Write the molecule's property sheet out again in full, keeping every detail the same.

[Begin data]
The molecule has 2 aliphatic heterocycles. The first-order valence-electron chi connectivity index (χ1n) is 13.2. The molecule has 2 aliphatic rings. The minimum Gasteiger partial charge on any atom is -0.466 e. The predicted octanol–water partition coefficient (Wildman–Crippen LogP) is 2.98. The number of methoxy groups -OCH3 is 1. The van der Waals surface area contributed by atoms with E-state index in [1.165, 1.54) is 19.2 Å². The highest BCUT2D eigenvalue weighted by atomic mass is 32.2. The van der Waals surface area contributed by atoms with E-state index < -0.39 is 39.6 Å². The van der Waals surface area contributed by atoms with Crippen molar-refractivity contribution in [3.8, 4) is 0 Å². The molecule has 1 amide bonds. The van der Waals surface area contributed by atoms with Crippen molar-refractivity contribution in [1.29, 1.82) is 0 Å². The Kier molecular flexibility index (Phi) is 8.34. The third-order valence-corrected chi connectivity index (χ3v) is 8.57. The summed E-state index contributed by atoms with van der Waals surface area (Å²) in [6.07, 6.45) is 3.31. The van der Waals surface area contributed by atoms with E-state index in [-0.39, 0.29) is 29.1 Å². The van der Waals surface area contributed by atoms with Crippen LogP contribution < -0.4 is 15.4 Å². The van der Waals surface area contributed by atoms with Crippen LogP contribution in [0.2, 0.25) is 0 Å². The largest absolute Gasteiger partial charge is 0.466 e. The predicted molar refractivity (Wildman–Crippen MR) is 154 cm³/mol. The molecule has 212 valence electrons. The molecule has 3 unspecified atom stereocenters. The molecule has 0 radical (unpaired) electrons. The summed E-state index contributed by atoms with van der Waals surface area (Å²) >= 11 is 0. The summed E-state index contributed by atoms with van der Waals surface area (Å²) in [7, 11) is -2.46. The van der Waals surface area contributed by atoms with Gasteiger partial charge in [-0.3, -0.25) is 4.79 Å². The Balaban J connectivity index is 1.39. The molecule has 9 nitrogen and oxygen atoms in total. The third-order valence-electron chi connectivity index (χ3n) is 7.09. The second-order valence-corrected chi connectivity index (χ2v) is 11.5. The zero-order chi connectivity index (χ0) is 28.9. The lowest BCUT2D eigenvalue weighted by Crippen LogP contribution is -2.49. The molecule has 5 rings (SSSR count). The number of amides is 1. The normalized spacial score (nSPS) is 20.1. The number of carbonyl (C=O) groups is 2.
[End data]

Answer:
The molecule has 2 aliphatic heterocycles. The first-order valence-electron chi connectivity index (χ1n) is 13.2. The molecule has 2 aliphatic rings. The minimum Gasteiger partial charge on any atom is -0.466 e. The predicted octanol–water partition coefficient (Wildman–Crippen LogP) is 2.98. The number of methoxy groups -OCH3 is 1. The van der Waals surface area contributed by atoms with E-state index in [1.165, 1.54) is 19.2 Å². The highest BCUT2D eigenvalue weighted by atomic mass is 32.2. The van der Waals surface area contributed by atoms with E-state index < -0.39 is 39.6 Å². The van der Waals surface area contributed by atoms with Crippen molar-refractivity contribution in [3.8, 4) is 0 Å². The molecule has 1 amide bonds. The van der Waals surface area contributed by atoms with Crippen molar-refractivity contribution in [1.29, 1.82) is 0 Å². The Kier molecular flexibility index (Phi) is 8.34. The third-order valence-corrected chi connectivity index (χ3v) is 8.57. The summed E-state index contributed by atoms with van der Waals surface area (Å²) in [6.07, 6.45) is 3.31. The van der Waals surface area contributed by atoms with E-state index in [-0.39, 0.29) is 29.1 Å². The van der Waals surface area contributed by atoms with Crippen LogP contribution < -0.4 is 15.4 Å². The van der Waals surface area contributed by atoms with Crippen LogP contribution in [0.2, 0.25) is 0 Å². The largest absolute Gasteiger partial charge is 0.466 e. The predicted molar refractivity (Wildman–Crippen MR) is 154 cm³/mol. The molecule has 212 valence electrons. The molecule has 3 unspecified atom stereocenters. The molecule has 0 radical (unpaired) electrons. The summed E-state index contributed by atoms with van der Waals surface area (Å²) >= 11 is 0. The summed E-state index contributed by atoms with van der Waals surface area (Å²) in [7, 11) is -2.46. The van der Waals surface area contributed by atoms with Gasteiger partial charge in [-0.3, -0.25) is 4.79 Å². The Balaban J connectivity index is 1.39. The molecule has 9 nitrogen and oxygen atoms in total. The third-order valence-electron chi connectivity index (χ3n) is 7.09. The second-order valence-corrected chi connectivity index (χ2v) is 11.5. The zero-order chi connectivity index (χ0) is 28.9. The lowest BCUT2D eigenvalue weighted by Crippen LogP contribution is -2.49. The molecule has 5 rings (SSSR count). The number of amides is 1. The normalized spacial score (nSPS) is 20.1. The number of carbonyl (C=O) groups is 2.